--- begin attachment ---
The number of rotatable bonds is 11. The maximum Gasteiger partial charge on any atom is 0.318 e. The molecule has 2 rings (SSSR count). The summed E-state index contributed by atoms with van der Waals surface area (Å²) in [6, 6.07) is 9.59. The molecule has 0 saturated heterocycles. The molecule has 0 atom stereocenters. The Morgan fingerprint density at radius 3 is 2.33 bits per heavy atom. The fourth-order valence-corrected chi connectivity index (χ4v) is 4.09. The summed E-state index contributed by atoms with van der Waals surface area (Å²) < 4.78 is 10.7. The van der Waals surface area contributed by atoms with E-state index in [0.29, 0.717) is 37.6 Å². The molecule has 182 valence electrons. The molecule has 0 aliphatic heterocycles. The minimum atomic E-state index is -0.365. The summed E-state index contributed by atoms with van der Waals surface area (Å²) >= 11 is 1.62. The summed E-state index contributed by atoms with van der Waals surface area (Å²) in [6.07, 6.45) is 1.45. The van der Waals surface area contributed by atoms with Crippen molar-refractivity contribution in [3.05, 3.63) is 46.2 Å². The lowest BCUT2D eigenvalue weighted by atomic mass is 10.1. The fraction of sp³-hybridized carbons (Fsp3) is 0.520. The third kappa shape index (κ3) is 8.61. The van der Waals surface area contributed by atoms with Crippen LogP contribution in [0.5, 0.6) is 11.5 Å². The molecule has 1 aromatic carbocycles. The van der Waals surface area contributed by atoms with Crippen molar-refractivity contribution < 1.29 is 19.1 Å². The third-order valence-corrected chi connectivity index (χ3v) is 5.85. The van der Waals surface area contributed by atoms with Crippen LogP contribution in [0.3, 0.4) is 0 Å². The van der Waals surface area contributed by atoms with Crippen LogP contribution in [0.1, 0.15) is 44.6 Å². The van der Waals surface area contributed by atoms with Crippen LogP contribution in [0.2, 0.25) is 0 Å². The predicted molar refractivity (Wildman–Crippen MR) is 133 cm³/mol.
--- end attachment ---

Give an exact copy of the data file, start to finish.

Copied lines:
The number of rotatable bonds is 11. The maximum Gasteiger partial charge on any atom is 0.318 e. The molecule has 2 rings (SSSR count). The summed E-state index contributed by atoms with van der Waals surface area (Å²) in [6, 6.07) is 9.59. The molecule has 0 saturated heterocycles. The molecule has 0 atom stereocenters. The Morgan fingerprint density at radius 3 is 2.33 bits per heavy atom. The fourth-order valence-corrected chi connectivity index (χ4v) is 4.09. The summed E-state index contributed by atoms with van der Waals surface area (Å²) < 4.78 is 10.7. The van der Waals surface area contributed by atoms with E-state index in [0.29, 0.717) is 37.6 Å². The molecule has 182 valence electrons. The molecule has 0 aliphatic heterocycles. The minimum atomic E-state index is -0.365. The summed E-state index contributed by atoms with van der Waals surface area (Å²) >= 11 is 1.62. The summed E-state index contributed by atoms with van der Waals surface area (Å²) in [6.07, 6.45) is 1.45. The van der Waals surface area contributed by atoms with Crippen molar-refractivity contribution in [3.05, 3.63) is 46.2 Å². The lowest BCUT2D eigenvalue weighted by atomic mass is 10.1. The fraction of sp³-hybridized carbons (Fsp3) is 0.520. The third kappa shape index (κ3) is 8.61. The van der Waals surface area contributed by atoms with Crippen LogP contribution in [0.5, 0.6) is 11.5 Å². The molecule has 1 aromatic carbocycles. The van der Waals surface area contributed by atoms with Crippen molar-refractivity contribution < 1.29 is 19.1 Å². The third-order valence-corrected chi connectivity index (χ3v) is 5.85. The van der Waals surface area contributed by atoms with Crippen LogP contribution in [0.3, 0.4) is 0 Å². The van der Waals surface area contributed by atoms with Crippen LogP contribution in [0.1, 0.15) is 44.6 Å². The van der Waals surface area contributed by atoms with Crippen LogP contribution in [0.2, 0.25) is 0 Å². The predicted molar refractivity (Wildman–Crippen MR) is 133 cm³/mol.